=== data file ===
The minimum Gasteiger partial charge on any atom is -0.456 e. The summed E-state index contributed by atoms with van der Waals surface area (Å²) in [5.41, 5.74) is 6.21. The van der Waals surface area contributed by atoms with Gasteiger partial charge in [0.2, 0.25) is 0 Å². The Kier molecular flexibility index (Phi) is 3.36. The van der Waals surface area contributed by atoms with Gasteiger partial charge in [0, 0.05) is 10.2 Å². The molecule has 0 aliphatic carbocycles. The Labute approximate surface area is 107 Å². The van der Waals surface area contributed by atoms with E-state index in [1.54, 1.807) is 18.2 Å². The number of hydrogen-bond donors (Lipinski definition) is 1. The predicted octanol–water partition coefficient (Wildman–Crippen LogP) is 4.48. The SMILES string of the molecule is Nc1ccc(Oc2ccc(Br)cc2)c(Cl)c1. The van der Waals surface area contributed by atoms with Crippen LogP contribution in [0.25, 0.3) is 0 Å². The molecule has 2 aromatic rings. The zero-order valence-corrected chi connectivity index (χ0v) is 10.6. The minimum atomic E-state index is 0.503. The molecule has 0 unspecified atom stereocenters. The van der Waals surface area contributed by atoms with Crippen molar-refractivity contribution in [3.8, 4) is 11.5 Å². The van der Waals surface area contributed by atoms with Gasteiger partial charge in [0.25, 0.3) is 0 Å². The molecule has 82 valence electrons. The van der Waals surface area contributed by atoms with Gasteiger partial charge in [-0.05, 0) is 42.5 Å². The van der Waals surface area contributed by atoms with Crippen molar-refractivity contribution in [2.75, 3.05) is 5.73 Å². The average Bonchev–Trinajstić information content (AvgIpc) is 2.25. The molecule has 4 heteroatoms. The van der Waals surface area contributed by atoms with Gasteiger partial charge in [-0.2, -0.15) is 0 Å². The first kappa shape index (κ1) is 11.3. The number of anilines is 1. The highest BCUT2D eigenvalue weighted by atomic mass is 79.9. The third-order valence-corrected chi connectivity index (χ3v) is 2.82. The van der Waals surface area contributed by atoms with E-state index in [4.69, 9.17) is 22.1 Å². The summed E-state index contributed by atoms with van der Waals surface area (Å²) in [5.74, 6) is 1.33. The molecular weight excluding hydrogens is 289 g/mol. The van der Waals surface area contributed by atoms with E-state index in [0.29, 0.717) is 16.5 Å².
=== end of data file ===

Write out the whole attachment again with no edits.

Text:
The minimum Gasteiger partial charge on any atom is -0.456 e. The summed E-state index contributed by atoms with van der Waals surface area (Å²) in [5.41, 5.74) is 6.21. The van der Waals surface area contributed by atoms with Gasteiger partial charge in [0.2, 0.25) is 0 Å². The Kier molecular flexibility index (Phi) is 3.36. The van der Waals surface area contributed by atoms with Gasteiger partial charge in [0, 0.05) is 10.2 Å². The molecule has 0 aliphatic carbocycles. The Labute approximate surface area is 107 Å². The van der Waals surface area contributed by atoms with E-state index in [1.54, 1.807) is 18.2 Å². The number of hydrogen-bond donors (Lipinski definition) is 1. The predicted octanol–water partition coefficient (Wildman–Crippen LogP) is 4.48. The SMILES string of the molecule is Nc1ccc(Oc2ccc(Br)cc2)c(Cl)c1. The van der Waals surface area contributed by atoms with Crippen LogP contribution in [0.25, 0.3) is 0 Å². The molecule has 2 aromatic rings. The zero-order valence-corrected chi connectivity index (χ0v) is 10.6. The minimum atomic E-state index is 0.503. The molecule has 0 unspecified atom stereocenters. The van der Waals surface area contributed by atoms with Crippen molar-refractivity contribution in [3.8, 4) is 11.5 Å². The van der Waals surface area contributed by atoms with Gasteiger partial charge in [0.25, 0.3) is 0 Å². The molecule has 82 valence electrons. The van der Waals surface area contributed by atoms with Gasteiger partial charge in [-0.05, 0) is 42.5 Å². The van der Waals surface area contributed by atoms with Crippen molar-refractivity contribution in [2.75, 3.05) is 5.73 Å². The average Bonchev–Trinajstić information content (AvgIpc) is 2.25. The molecule has 4 heteroatoms. The van der Waals surface area contributed by atoms with Gasteiger partial charge in [-0.2, -0.15) is 0 Å². The first kappa shape index (κ1) is 11.3. The number of anilines is 1. The highest BCUT2D eigenvalue weighted by atomic mass is 79.9. The third-order valence-corrected chi connectivity index (χ3v) is 2.82. The van der Waals surface area contributed by atoms with E-state index in [4.69, 9.17) is 22.1 Å². The summed E-state index contributed by atoms with van der Waals surface area (Å²) in [5.74, 6) is 1.33. The molecular weight excluding hydrogens is 289 g/mol. The van der Waals surface area contributed by atoms with E-state index in [0.29, 0.717) is 16.5 Å².